This measurement of resistance to heat flow is a useful way to compare insulation products.
R-value measurements are subject to a fair amount of ridicule, especially by marketers of radiant barriers. As it turns out, however, the ridicule is mostly unwarranted.
R-value is a measure of a material’s resistance to heat transfer. Before 1945, resistance to heat flow was measured by referring to a material’s U-factor. The lower a material’s U-factor, the better the material is at resisting the flow of heat. Because many people assume that high numbers on a scale are “better” than low numbers, insulation manufacturers found it hard to market insulation by bragging about low U-factors. So the R-value — which is simply the inverse of U-factor — was proposed by Everett Shuman, the director of Penn State’s Building Research Institute. Since R = 1/U, the higher the R-value, the better the insulation.
Does It “Only Measure Conduction”?
Some manufacturers of radiant barriers falsely claim that R-value measures only conductive heat flow while ignoring the other two heat-flow mechanisms, convection and radiation. In fact, R-values include all three heat-transfer mechanisms.
The usual procedure for testing a material’s R-value is ASTM C518, Standard Test Method for Steady-State Thermal Transmission Properties by Means of the Heat Flow Meter Apparatus. The test method requires a technician to measure the thermal resistance of a specimen placed between a cold plate and a hot plate.
When a fiberglass batt is tested, heat flows from the hot side of the batt to the cold side. Wherever individual fibers of insulation touch each other, heat is transferred from fiber to fiber by conduction. Where fibers are separated by air, the heat is transferred from a hot fiber to a cooler fiber by radiation and by conduction through the air. Finally, the effects of any convective loops within the insulation are also captured by the test procedure.
Since a material’s R-value is the measurement of its resistance to all three heat-flow mechanisms — conduction, radiation, and convection — it is a useful way to compare insulation products.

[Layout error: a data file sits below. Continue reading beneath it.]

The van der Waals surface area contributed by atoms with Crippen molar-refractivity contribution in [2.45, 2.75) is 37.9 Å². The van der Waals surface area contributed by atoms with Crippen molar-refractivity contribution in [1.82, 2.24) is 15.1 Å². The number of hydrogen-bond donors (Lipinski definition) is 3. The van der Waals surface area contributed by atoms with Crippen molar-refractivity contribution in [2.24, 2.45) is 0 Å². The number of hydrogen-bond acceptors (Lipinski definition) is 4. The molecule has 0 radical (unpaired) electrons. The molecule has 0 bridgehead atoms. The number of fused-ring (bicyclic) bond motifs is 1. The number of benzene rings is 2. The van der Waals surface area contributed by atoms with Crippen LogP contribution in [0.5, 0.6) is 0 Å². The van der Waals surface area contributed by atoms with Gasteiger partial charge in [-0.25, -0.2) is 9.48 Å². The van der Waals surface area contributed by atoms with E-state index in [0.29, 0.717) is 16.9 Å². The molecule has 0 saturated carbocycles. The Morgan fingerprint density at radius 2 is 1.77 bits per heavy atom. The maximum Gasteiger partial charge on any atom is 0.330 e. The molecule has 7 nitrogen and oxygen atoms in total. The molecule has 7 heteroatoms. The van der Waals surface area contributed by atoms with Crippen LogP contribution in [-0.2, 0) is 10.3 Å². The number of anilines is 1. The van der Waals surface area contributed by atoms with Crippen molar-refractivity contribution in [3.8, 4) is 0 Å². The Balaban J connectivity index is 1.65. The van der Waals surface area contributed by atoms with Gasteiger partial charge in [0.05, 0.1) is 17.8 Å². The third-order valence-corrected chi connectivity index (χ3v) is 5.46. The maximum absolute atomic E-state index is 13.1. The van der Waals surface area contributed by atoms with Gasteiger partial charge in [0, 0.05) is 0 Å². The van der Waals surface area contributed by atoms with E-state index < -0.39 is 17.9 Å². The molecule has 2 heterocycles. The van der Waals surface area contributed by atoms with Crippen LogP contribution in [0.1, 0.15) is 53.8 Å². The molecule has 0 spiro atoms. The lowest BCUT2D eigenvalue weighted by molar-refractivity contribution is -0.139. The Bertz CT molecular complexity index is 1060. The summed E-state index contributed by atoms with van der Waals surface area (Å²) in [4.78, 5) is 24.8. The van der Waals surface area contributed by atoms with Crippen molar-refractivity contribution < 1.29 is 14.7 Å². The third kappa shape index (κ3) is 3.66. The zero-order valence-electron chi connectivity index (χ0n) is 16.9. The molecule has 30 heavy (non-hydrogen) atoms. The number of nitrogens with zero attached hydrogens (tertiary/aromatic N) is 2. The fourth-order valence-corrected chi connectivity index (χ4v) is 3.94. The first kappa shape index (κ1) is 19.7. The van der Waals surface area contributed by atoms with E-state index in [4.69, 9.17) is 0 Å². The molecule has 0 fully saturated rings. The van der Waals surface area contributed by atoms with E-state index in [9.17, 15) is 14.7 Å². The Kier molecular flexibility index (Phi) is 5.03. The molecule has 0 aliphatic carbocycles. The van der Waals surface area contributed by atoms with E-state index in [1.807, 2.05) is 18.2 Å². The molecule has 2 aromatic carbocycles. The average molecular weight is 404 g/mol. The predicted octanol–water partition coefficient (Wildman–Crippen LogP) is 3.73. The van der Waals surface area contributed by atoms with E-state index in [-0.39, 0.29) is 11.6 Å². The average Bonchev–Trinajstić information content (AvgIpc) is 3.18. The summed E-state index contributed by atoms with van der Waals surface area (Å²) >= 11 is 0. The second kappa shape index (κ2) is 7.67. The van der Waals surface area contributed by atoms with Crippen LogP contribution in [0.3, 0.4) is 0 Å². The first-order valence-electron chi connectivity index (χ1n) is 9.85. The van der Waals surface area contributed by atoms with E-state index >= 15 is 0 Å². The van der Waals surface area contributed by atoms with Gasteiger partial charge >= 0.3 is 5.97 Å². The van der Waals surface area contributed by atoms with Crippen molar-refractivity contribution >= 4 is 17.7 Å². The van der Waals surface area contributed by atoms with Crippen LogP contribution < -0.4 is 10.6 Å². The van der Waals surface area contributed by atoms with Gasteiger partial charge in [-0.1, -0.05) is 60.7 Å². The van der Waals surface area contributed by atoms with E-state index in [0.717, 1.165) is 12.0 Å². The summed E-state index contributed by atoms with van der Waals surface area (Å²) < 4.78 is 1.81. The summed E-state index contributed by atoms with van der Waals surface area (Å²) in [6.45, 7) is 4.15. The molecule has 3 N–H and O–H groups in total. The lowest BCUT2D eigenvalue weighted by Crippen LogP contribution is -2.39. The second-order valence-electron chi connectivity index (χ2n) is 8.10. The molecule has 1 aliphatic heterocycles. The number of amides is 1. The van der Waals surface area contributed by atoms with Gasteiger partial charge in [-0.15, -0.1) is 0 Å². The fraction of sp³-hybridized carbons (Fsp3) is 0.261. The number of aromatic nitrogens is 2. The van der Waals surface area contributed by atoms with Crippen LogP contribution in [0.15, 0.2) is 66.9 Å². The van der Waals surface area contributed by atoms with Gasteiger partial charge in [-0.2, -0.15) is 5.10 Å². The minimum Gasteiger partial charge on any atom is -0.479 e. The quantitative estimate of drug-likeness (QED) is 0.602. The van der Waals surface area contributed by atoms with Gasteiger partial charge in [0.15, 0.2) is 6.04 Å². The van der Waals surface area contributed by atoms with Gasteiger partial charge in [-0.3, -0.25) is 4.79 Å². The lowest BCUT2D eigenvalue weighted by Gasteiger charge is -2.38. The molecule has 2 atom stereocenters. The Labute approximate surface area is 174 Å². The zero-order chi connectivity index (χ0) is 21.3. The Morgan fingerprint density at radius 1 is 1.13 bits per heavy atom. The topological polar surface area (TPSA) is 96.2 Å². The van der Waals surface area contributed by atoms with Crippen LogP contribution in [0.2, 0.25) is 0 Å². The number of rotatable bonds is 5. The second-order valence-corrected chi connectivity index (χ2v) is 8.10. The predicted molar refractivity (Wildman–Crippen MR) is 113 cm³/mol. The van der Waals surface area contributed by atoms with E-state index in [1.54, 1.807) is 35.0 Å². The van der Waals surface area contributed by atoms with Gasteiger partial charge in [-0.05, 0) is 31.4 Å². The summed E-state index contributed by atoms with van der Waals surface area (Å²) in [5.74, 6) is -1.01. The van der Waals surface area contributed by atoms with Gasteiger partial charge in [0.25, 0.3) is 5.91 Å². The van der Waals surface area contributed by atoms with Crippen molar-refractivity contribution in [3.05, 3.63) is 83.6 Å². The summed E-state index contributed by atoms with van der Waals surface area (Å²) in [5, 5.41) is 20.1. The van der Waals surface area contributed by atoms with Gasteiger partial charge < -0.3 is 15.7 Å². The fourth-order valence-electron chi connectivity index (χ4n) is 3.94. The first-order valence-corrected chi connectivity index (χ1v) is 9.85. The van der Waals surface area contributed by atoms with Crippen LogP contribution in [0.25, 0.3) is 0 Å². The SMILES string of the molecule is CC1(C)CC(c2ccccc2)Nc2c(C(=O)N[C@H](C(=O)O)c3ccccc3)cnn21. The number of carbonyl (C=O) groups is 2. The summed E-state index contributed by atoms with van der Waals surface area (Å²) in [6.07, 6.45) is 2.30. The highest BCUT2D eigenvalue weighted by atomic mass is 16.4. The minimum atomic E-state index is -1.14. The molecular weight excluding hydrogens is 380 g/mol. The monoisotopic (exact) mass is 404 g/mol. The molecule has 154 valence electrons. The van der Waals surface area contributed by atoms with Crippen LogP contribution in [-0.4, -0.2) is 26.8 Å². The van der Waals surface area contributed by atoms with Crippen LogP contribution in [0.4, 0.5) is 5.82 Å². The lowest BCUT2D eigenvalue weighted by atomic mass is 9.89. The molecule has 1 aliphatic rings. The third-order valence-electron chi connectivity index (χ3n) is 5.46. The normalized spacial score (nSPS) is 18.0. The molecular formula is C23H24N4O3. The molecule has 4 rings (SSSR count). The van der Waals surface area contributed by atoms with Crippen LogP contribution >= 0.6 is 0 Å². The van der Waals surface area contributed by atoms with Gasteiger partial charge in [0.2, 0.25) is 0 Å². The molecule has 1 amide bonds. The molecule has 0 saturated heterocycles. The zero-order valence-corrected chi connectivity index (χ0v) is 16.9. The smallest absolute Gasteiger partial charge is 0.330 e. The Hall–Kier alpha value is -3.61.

R-Value Matters, But So Does Air Leakage
Of course, an insulated wall is affected by many factors not addressed by R-value testing. Although the R-value test captures the effects, if any, of convective loops within the insulation, it obviously cannot be expected to measure the amount of air leakage through a wall assembly once the insulation is installed. The rate of air leakage is affected by the density of the insulation, the presence or absence of an air barrier in the wall assembly, wind speed, and the stack effect.
Because of these factors, a leaky wall assembly insulated with fiberglass batts will usually perform worse than a wall assembly insulated with spray foam having the same R-value as the batts. The performance differences are due to spray foam’s ability to reduce air leakage, not to any difference in R-value between the two materials. It doesn’t make any sense to blame the R-value test for differences in air leakage between the two wall assemblies.
To obtain the best performance from fiberglass insulation, the Energy Star Homes program requires most fiberglass-insulated framing cavities to be enclosed by air barriers on all six sides. While the recommendation is sensible, it’s hard to achieve in the field. If such a six-sided air barrier can be created, however, fiberglass insulation will meet the performance expectation promised on the product’s R-value label.
Some marketers of radiant barriers or spray foam insulation imply that R-value measurements are meaningless. On the contrary, R-value is a useful measurement. But just because you know a product’s R-value doesn’t mean you know everything necessary to predict heat flow through a wall or ceiling. R-value is just one factor among many to be considered when deciding which insulation to use. Builders must also understand many other topics, including air leakage and moisture movement. No one has yet invented a “magic number” that replaces the requirement for builders to study and understand building science principles.
Does Radiant Heat Pass Through Insulation Like Radio Waves?
Another scare tactic employed by some marketers of radiant barriers is the idea that conventional insulation materials — sometimes called “mass insulation” — allow radiant heat to pass right through them. Scam artists have been known to warn builders that “mass insulation is transparent to radiant heat.” The implication is that a layer of aluminum foil is necessary to prevent radiant heat from traveling like radio waves right through a deep layer of cellulose.
In fact, most mass insulation products do a good job of stopping radiant heat flow. Radiant heat easily travels through air (for example, from a wood stove to nearby skin) or a vacuum (for example, from the sun to the earth). But radiant energy can’t travel through a solid material.
If the sun is shining on a concrete patio, for example, the heat travels to the soil below by conduction, not radiation. Here’s what happens: the concrete is first warmed by the sun (by radiation), and then the warm concrete gives off some of its heat to the ground below (by conduction). There is no radiant heat transfer from the sun to the soil.
When radiant heat hits one side of a deep layer of insulation, only a tiny percentage of that heat is “shine-through” radiation that manages to miss all of the fibers in the insulation blanket and emerge unscathed on the other side.
The fact that heat flows through a layer of insulation doesn’t mean that the insulation isn’t working. By definition, insulation slows down heat flow; it doesn’t stop it. Heat will always flow from hot to cold. The more insulation, however, the slower the heat flow.
To read more blogs by Martin Holladay, visit the “Musings of an Energy Nerd” page at GreenBuildingAdvisor.com.